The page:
Recording Office Operational Status
The COVID-19 pandemic has resulted in widespread closures of recording offices. The American Land Title Association (ALTA) has been consistently monitoring the operational status of all recording jurisdictions and posting the real-time data on its website that includes:
- Recording Office Current Operational Status: Specifies whether the given location is open, closed, or conducting limited operations
- Reopening Date: Specifies if given location has announced when operations will restart
- Search Status: Specifies what search services are available, to include online and walk-in appointments
- Title Plant Data: Specifies whether this data is currently available
- Status of Recordings: Specifies the availability of eRecordings, walk-ins, drop-offs and mail
- Jurisdiction-Specific Plan: Outlines given jurisdiction’s staffing and reopening protocols
Understanding Business Interruption Insurance Coverage
Business interruption insurance is usually integrated into property insurance policies and is intended to provide coverage for direct physical losses or property damages stemming from natural disasters such as earthquakes, floods, etc. This category of insurance, however, may not cover losses associated with global pandemics like the recent coronavirus outbreak.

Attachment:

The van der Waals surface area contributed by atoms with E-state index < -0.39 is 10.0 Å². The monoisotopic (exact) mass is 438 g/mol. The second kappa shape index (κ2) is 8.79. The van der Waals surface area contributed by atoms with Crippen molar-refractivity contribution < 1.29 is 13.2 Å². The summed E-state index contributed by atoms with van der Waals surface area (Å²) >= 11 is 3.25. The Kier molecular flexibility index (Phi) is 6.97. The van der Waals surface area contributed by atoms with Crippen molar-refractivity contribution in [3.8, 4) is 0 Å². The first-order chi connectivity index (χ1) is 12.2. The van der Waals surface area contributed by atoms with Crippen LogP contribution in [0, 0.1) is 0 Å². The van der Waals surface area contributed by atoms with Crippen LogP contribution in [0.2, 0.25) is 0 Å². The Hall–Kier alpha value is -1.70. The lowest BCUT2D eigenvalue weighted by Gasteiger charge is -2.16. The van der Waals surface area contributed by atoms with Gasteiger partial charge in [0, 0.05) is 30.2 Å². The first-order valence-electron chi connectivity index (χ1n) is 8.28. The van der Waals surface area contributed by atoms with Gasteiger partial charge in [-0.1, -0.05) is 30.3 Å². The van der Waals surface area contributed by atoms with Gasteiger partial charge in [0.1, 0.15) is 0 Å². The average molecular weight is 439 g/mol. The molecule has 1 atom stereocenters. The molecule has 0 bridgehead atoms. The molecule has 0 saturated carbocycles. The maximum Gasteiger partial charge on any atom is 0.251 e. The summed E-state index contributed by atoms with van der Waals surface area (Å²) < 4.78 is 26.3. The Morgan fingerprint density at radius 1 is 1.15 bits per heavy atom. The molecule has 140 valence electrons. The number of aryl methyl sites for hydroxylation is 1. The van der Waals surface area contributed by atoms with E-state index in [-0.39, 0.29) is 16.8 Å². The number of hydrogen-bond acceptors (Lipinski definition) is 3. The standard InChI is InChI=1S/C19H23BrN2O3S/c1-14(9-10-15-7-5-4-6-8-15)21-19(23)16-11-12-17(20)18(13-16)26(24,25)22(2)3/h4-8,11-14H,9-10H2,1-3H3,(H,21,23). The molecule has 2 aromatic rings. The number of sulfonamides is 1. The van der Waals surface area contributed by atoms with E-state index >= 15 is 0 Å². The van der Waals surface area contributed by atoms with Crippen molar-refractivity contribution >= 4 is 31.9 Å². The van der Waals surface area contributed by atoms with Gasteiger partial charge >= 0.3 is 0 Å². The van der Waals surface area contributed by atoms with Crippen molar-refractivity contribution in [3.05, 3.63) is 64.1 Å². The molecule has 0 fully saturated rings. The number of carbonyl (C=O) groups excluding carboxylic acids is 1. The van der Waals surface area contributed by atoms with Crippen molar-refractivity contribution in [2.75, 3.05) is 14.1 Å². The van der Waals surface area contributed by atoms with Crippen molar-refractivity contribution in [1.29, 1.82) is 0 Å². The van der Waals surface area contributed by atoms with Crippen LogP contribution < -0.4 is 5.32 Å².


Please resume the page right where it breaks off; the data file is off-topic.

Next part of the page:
Accordingly, corporate entities should conduct a thorough review of their insurance policies, as certain business interruption plans offer coverage extensions for instances of infectious diseases that do not result in the type of direct physical damage that is required for the majority of insurance plans. In some cases, business interruption insurance policies that cover these type of events may be limited to the time window following the government’s official declaration of the epidemic, and any claimed losses would have to be directly linked with the pandemic and not attributable to alternate, unrelated causes for reduced business operations.